Security in the World of the Industrial Internet of Things

The Industrial Internet of Things (IIoT) is becoming an indispensable part of the manufacturing industry, leading to real-time monitoring and an increase in overall equipment effectiveness (OEE) and productivity. Since the machines are being connected to the intranet and sometimes to the Internet for remote monitoring, this brings a set of challenges and security concerns for these now-connected devices.

 What causes security to be so different between OT and IT?

Operational Technology (OT) manufacturing equipment is meant to run 24/7. So, if a bug is found that requires a machine to be shut down for an update, that stop causes a loss in productivity. So, manufacturers can’t rely on updating operational equipment as frequently as their Information Technology (IT) counterparts.

Additionally, the approach of security for OT machines has largely been “security through obscurity.” If, for example, a machine is not connected to the network, then the only way to access the hardware is to access it physically.

Another reason is that OT equipment can have a working lifetime that spans decades, compared to the typical 2-5-year service life of IT equipment. And when you add new technology, the old OT equipment becomes almost impossible to update to the latest security patches without the effort and expense of upgrading the hardware. Since OT equipment is in operation for such a long time, it makes sense that OT security focuses on keeping equipment working continuously as designed, where IT is more focused on keeping data available and protected.

These different purposes makes it hard to implement the IT standard on OT infrastructure. But that being said, according to Gartner’s 80/20 rule-of-thumb, 80 percent of security issues faced in the OT environment are the same faced by IT, while 20 percent are domain specific on critical assets, people, or environment. With so many security issues in common, and so many practical differences, what is the best approach?

The solution

The difference in operation philosophy and goals between IT and OT systems makes it necessary to consider IIoT security when implementing the systems carefully. Typical blanket IT security systems can’t be applied to OT systems, like PLCs or other control architecture, because these systems do not have built-in security features like firewalls.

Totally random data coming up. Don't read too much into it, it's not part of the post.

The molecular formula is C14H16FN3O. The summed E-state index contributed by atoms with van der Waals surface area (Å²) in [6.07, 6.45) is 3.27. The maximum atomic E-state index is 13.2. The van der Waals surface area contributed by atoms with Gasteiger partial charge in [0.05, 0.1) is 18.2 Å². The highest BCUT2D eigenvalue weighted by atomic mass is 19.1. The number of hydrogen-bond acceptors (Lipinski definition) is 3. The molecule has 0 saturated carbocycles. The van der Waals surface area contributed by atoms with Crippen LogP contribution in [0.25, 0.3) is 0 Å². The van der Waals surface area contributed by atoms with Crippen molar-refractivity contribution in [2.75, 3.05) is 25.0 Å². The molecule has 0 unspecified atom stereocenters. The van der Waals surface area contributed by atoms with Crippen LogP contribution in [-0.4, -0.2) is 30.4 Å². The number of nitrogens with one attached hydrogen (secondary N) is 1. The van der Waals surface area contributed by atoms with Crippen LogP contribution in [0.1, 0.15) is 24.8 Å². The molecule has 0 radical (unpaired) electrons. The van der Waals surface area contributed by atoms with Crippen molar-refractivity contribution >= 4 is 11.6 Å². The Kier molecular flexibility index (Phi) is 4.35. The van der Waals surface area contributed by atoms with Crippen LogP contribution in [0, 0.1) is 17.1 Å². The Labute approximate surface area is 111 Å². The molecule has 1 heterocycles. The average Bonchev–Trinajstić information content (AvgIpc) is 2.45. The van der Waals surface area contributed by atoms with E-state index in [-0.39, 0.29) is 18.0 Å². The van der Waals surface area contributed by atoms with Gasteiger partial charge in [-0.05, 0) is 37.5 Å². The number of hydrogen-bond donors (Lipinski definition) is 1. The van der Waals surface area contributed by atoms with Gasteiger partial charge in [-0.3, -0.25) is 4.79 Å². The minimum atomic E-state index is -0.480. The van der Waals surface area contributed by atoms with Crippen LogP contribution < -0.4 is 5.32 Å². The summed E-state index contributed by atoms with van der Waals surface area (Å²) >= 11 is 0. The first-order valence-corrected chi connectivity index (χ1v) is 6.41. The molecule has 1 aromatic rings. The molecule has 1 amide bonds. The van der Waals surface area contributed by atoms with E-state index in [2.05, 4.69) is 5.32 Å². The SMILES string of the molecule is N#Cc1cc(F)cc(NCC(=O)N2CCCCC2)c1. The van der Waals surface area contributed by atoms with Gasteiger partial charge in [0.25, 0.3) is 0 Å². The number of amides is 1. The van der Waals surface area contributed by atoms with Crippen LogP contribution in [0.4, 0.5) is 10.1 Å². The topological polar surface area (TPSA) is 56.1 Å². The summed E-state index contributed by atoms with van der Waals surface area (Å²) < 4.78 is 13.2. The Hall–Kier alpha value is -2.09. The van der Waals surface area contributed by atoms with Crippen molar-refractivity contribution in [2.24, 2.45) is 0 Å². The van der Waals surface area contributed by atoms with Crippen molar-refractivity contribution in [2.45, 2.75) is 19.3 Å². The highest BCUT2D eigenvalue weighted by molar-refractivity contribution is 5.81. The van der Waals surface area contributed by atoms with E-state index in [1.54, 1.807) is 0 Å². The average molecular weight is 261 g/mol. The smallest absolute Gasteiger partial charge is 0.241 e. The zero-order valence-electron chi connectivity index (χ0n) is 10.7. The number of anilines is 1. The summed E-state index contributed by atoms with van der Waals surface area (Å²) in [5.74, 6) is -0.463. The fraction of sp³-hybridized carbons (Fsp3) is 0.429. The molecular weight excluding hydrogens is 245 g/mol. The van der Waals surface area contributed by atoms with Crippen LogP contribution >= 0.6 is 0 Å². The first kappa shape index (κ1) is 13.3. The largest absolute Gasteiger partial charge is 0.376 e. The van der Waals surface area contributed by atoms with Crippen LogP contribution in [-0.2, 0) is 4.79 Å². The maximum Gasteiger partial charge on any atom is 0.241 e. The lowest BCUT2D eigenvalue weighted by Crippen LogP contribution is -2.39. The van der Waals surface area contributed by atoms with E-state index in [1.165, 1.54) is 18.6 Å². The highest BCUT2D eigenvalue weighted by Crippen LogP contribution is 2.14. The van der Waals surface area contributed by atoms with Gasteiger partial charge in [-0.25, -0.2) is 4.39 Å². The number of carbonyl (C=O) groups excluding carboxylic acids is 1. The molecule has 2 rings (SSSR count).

We need the benefits of IIoT, but how do we overcome the security concerns?

The best solution practiced by the manufacturing industry is to separate these systems: The control side is left to the existing network infrastructure, and IT-focused work like monitoring is carried out on a newly added infrastructure.

The benefit of this method is that the control side is again secured by the method it was designed for – “security by obscurity” – and the new monitoring infrastructure can take advantage of the faster developments and updates of the IT lifecycle. This way, the operations and information technology operations don’t interfere with each other.

Start Condition Monitoring With Vibration Sensors

IIOT (Industrial internet of things) has gained much traction and attraction in past years. With industries getting their assets online for monitoring purposes and new IO-Link sensors providing a ton of information on a single package, monitoring machines has become economically feasible.

Vibration is one of the most critical metrics regarding the health of machines, providing early detection of potential faults – before they cause damage or equipment failure. But since this is a relatively new field and use case, there is not much information about it. Most customers are confused about where to start. They want a baseline to begin monitoring machines and then finetune them to their use case.

“Vibration is one of the most critical metrics regarding the health of machines…”

One approach to solve this is to hire a vibration expert to determine the baseline and the best location to mount the vibration measuring sensor. Proper setup increases the threshold of getting into condition monitoring as a new user figures out the feasibility of such systems.

I direct my customers to this standardized baseline chart from ISO, so they can determine their own baselines and the best mounting positions for their sensors. The table shows the different standards for severity for different machine classes. These standards detail the baseline vibration and show the best place to mount the sensor based on the machine type.

Click here for more information on the benefits of condition monitoring.


Getting Condition Data From The Shop Floor to Your Software

IIoT (Industrial Internet of Things)  is becoming more mainstream, leading to more vendors implementing innovative monitoring capabilities in the new generation of sensors. These sensors are now multifunctional and provide a host of additional features such as self-monitoring.

With these intelligent sensors, it is possible to set up a system that enables continuous monitoring of the machines and production line. However, the essential requirement to use the provided data for analysis and condition monitoring for preventative and predictive maintenance is to get it from the shop floor to the MES, ERP, or other analysis software suites.

There are a variety of ways this can be done. In this post we will look at a few popular ways and methods to do so.

The most popular and straightforward implementation is using a REST API(also known as RESTful API). This has been the de facto standard in e consumer space to transport data. It allows multiple data formats to be transferred, including multimedia and JSON (Javascript Object Notation)

This has certain disadvantages like actively polling for the data, making it unsuitable for a spotty network, and having high packet loss.

MQTT(Message Queuing Telemetry Transport) eliminates the above problem. It’s very low bandwidth and works excellent on unreliable networks as it works on a publish/subscribe model. This allows the receiver to passively listen for the data from the broker. The broker only notifies when there is a change and can be configured to have a Quality of Service(QoS) to resend data if one of them loses connection. This has been used in the IoT world for a long time has become a standard for data transport, so most of software suits have this feature inbuilt.